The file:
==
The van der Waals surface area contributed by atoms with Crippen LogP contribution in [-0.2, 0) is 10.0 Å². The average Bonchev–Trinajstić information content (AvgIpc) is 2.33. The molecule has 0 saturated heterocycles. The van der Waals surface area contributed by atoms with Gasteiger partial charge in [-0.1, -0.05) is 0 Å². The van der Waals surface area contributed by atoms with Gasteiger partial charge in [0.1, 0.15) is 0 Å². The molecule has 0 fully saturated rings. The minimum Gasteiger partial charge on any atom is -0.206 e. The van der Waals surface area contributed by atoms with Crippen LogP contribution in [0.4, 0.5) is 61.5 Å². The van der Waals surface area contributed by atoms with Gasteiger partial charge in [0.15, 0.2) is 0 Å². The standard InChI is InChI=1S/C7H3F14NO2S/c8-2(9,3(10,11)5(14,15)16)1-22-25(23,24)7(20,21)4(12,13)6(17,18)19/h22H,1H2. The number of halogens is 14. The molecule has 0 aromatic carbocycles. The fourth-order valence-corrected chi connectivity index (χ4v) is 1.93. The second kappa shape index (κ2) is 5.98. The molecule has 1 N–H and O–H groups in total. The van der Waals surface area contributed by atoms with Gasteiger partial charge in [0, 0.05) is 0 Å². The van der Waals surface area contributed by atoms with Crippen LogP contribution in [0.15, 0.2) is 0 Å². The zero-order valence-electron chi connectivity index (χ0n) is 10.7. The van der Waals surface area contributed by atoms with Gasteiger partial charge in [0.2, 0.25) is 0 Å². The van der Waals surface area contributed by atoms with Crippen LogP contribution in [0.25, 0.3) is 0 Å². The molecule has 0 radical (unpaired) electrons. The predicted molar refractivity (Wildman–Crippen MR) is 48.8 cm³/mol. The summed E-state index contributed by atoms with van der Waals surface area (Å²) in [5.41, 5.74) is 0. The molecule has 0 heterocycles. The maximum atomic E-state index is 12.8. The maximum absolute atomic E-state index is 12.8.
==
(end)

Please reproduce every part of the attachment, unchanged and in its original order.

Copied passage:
The van der Waals surface area contributed by atoms with Crippen LogP contribution in [-0.2, 0) is 10.0 Å². The average Bonchev–Trinajstić information content (AvgIpc) is 2.33. The molecule has 0 saturated heterocycles. The van der Waals surface area contributed by atoms with Gasteiger partial charge in [-0.1, -0.05) is 0 Å². The van der Waals surface area contributed by atoms with Gasteiger partial charge in [0.1, 0.15) is 0 Å². The molecule has 0 fully saturated rings. The minimum Gasteiger partial charge on any atom is -0.206 e. The van der Waals surface area contributed by atoms with Crippen LogP contribution in [0.4, 0.5) is 61.5 Å². The van der Waals surface area contributed by atoms with Gasteiger partial charge in [0.15, 0.2) is 0 Å². The standard InChI is InChI=1S/C7H3F14NO2S/c8-2(9,3(10,11)5(14,15)16)1-22-25(23,24)7(20,21)4(12,13)6(17,18)19/h22H,1H2. The number of halogens is 14. The molecule has 0 aromatic carbocycles. The fourth-order valence-corrected chi connectivity index (χ4v) is 1.93. The second kappa shape index (κ2) is 5.98. The molecule has 1 N–H and O–H groups in total. The van der Waals surface area contributed by atoms with Gasteiger partial charge in [0, 0.05) is 0 Å². The van der Waals surface area contributed by atoms with Crippen LogP contribution in [0.15, 0.2) is 0 Å². The zero-order valence-electron chi connectivity index (χ0n) is 10.7. The van der Waals surface area contributed by atoms with Gasteiger partial charge in [0.2, 0.25) is 0 Å². The van der Waals surface area contributed by atoms with Crippen LogP contribution in [0.25, 0.3) is 0 Å². The molecule has 0 radical (unpaired) electrons. The predicted molar refractivity (Wildman–Crippen MR) is 48.8 cm³/mol. The summed E-state index contributed by atoms with van der Waals surface area (Å²) in [5.41, 5.74) is 0. The molecule has 0 heterocycles. The maximum atomic E-state index is 12.8. The maximum absolute atomic E-state index is 12.8.